5 Reasons You Should Not Prepay Funeral Expenses
Paying for funeral expenses in advance is not always the more money-savvy way. Funeral Homes can go out of business, may not have relocation provisions, and more. Find out what your alternatives are.
Organizing a funeral can be a daunting task, especially for those who have to deal with the emotional loss of a loved one. The process can be stressful, time-consuming, and expensive, which is why some individuals may consider prepaying for their own funeral. While this may seem like a good idea at first, it's important to understand the potential drawbacks of prepaying for funeral expenses and explore alternative options.
How Does Prepaying Work?
Prepaying for funeral expenses involves an agreement between the individual and a Funeral Home where an upfront payment is made to cover all the arrangements for the funeral when the day comes. This can be a significant amount of money, depending on the type of service and arrangements that have been selected. The idea behind prepaying is to protect loved ones from the burden of arranging and paying for the funeral after the individual has passed away.
Why Should You Not Prepay?
While prepaying for funeral expenses may seem like a good idea, there are several potential drawbacks to consider before making a decision.
No Access to Money. Once the individual has paid the Funeral Home, their money is tied up, meaning they cannot get it back even if they change their mind. Only the Funeral Home has access to the money, and the family will not be able to get it back for other purposes. This can be problematic if unexpected expenses arise, such as medical bills or emergency repairs, which may require access to the funds.
Not Interest Bearing. Even if the individual puts their money in a savings account, that's always going to earn some interest versus sitting in the pocket of a Funeral Home Director. You also get guaranteed security, as your deposits are protected by FDIC insurance. It's important to consider the long-term implications of not earning interest on the money that has been prepaid.
Bankruptcy Risk. If the Funeral Home were to go bankrupt, there is no guarantee that the individual will ever recover their money, and they'll probably be standing in a long line of creditors. Keep in mind that there isn't much regulatory oversight for prepaid funerals, and there have been instances of state and federal investigations because of the number of issues that happen due to the funeral home misspending or embezzling money. This can be a significant risk to consider before prepaying for funeral expenses.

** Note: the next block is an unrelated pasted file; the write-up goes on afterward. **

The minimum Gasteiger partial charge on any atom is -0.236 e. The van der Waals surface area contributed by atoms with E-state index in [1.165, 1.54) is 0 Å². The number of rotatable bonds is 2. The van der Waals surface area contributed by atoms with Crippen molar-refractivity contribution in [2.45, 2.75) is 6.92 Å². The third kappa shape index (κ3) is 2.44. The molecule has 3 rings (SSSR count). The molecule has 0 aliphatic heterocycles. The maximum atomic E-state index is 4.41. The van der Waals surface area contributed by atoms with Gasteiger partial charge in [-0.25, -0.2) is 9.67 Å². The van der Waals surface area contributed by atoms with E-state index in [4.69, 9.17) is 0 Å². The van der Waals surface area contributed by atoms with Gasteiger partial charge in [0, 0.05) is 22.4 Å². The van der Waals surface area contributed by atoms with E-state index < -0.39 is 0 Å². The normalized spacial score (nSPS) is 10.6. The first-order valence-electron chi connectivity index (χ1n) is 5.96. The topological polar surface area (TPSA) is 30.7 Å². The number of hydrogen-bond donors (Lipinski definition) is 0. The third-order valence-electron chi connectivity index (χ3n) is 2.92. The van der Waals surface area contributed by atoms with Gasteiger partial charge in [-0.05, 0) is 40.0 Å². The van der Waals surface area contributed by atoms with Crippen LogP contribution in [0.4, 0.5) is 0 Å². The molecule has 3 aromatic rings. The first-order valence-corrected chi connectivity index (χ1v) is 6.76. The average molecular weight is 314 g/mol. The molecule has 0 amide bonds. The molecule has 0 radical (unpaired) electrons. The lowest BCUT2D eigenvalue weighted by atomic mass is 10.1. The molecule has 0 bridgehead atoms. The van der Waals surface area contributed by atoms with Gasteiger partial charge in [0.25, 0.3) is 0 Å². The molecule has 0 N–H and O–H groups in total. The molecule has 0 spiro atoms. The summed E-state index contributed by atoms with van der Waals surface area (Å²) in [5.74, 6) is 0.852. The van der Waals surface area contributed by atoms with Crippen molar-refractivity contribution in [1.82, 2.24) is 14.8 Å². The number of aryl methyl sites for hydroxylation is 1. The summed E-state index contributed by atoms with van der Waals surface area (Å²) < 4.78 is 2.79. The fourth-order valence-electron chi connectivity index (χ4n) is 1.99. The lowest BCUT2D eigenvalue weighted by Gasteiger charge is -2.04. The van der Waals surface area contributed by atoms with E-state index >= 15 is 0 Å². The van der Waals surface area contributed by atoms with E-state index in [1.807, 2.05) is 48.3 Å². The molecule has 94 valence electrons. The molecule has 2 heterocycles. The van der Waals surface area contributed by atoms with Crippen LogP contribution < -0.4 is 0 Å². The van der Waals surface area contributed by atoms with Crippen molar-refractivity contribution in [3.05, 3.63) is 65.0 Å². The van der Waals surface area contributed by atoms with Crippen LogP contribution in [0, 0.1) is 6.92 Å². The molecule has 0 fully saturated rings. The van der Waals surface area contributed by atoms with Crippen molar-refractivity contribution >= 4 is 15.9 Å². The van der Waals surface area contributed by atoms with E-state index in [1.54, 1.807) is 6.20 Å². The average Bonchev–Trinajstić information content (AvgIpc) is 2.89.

No Relocation Provision. In the event the individual and their family were to move elsewhere, having prepaid for the funeral will become a burden to the family as they'll have to coordinate everything from a distance. It's essential to check if the Funeral Home has a provision for relocation, although that's quite rare. If they don't, the family won't be able to recuperate those funds in the event of a move as they are tied to a single Funeral Home.
Final Sale. If the individual changes their mind about the services, they often don't have the option to ask for a partial or full refund. It's essential to understand the details of refund policies before signing a contract.
What Are Your Alternatives?
We highly recommend thinking about the type of funeral service you would like and communicating those preferences to your family. This is an important discussion to have with your loved ones and you'll be surprised how liberated everyone feels once you've made up your mind. When it comes to paying for the funeral, here are some alternatives to consider:
Life Insurance. If the individual has a life insurance policy, they can ensure that their beneficiaries have access to the funds after they pass away. It's important to make sure that the correct beneficiary information is listed on the policy and to let the beneficiaries know that they are on the life insurance policy.
Certificate of Deposit. A Certificate of Deposit (CD) is a low-risk savings tool that can boost the amount the individual earns in interest while keeping their money invested in a relatively safe way. If the individual has cash in a CD, they can tag that particular CD for funeral expense purposes and make sure that the beneficiary is correct
Payable on Death Account (POD). This type of bank account gives you the option to deposit and withdraw funds at any time, before the money goes to a beneficiary after you die. The bank will generally distribute the money when your beneficiaries present identification and an official copy of the death certificate.
Tax implications. Leave instructions to pay funeral expenses once you have passed directly from your estate as they are usually tax deductible.
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